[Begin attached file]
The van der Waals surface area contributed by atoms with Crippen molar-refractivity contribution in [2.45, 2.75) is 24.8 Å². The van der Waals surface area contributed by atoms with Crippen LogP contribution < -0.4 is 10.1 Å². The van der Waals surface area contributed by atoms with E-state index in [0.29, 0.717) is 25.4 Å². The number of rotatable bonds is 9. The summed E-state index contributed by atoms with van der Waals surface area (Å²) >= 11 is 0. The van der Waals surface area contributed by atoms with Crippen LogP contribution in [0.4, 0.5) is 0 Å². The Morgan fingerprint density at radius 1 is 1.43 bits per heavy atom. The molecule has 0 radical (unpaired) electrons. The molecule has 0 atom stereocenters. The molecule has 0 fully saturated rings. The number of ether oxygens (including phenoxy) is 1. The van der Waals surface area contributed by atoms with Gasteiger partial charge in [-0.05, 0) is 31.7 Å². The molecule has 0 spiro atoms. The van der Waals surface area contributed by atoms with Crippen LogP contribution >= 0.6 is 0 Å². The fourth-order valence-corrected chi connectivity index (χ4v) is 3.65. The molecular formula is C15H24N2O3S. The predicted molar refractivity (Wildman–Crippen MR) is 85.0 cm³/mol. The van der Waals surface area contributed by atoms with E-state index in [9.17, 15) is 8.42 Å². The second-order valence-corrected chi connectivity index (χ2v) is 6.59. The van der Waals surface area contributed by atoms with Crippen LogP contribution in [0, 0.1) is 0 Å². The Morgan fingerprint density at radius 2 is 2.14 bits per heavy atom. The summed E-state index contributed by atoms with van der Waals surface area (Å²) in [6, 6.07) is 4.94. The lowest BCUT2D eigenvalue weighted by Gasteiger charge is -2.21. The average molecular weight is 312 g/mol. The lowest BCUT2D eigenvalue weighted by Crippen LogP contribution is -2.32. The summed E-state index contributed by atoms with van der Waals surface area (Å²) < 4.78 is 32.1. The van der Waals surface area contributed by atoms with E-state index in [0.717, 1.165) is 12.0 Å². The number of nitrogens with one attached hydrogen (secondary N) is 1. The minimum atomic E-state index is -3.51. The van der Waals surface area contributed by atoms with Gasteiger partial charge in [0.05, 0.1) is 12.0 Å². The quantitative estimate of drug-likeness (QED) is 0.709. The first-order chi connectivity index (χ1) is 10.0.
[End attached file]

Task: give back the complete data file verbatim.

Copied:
The van der Waals surface area contributed by atoms with Crippen molar-refractivity contribution in [2.45, 2.75) is 24.8 Å². The van der Waals surface area contributed by atoms with Crippen LogP contribution < -0.4 is 10.1 Å². The van der Waals surface area contributed by atoms with E-state index in [0.29, 0.717) is 25.4 Å². The number of rotatable bonds is 9. The summed E-state index contributed by atoms with van der Waals surface area (Å²) >= 11 is 0. The van der Waals surface area contributed by atoms with Crippen LogP contribution in [0.4, 0.5) is 0 Å². The Morgan fingerprint density at radius 1 is 1.43 bits per heavy atom. The molecule has 0 radical (unpaired) electrons. The molecule has 0 atom stereocenters. The molecule has 0 fully saturated rings. The number of ether oxygens (including phenoxy) is 1. The van der Waals surface area contributed by atoms with Gasteiger partial charge in [-0.05, 0) is 31.7 Å². The molecule has 0 spiro atoms. The van der Waals surface area contributed by atoms with Crippen LogP contribution >= 0.6 is 0 Å². The fourth-order valence-corrected chi connectivity index (χ4v) is 3.65. The molecular formula is C15H24N2O3S. The predicted molar refractivity (Wildman–Crippen MR) is 85.0 cm³/mol. The van der Waals surface area contributed by atoms with E-state index in [9.17, 15) is 8.42 Å². The second-order valence-corrected chi connectivity index (χ2v) is 6.59. The van der Waals surface area contributed by atoms with Crippen LogP contribution in [0, 0.1) is 0 Å². The Morgan fingerprint density at radius 2 is 2.14 bits per heavy atom. The summed E-state index contributed by atoms with van der Waals surface area (Å²) in [6, 6.07) is 4.94. The lowest BCUT2D eigenvalue weighted by Gasteiger charge is -2.21. The average molecular weight is 312 g/mol. The lowest BCUT2D eigenvalue weighted by Crippen LogP contribution is -2.32. The summed E-state index contributed by atoms with van der Waals surface area (Å²) < 4.78 is 32.1. The van der Waals surface area contributed by atoms with E-state index in [0.717, 1.165) is 12.0 Å². The number of nitrogens with one attached hydrogen (secondary N) is 1. The minimum atomic E-state index is -3.51. The van der Waals surface area contributed by atoms with Gasteiger partial charge in [0.05, 0.1) is 12.0 Å². The quantitative estimate of drug-likeness (QED) is 0.709. The first-order chi connectivity index (χ1) is 10.0.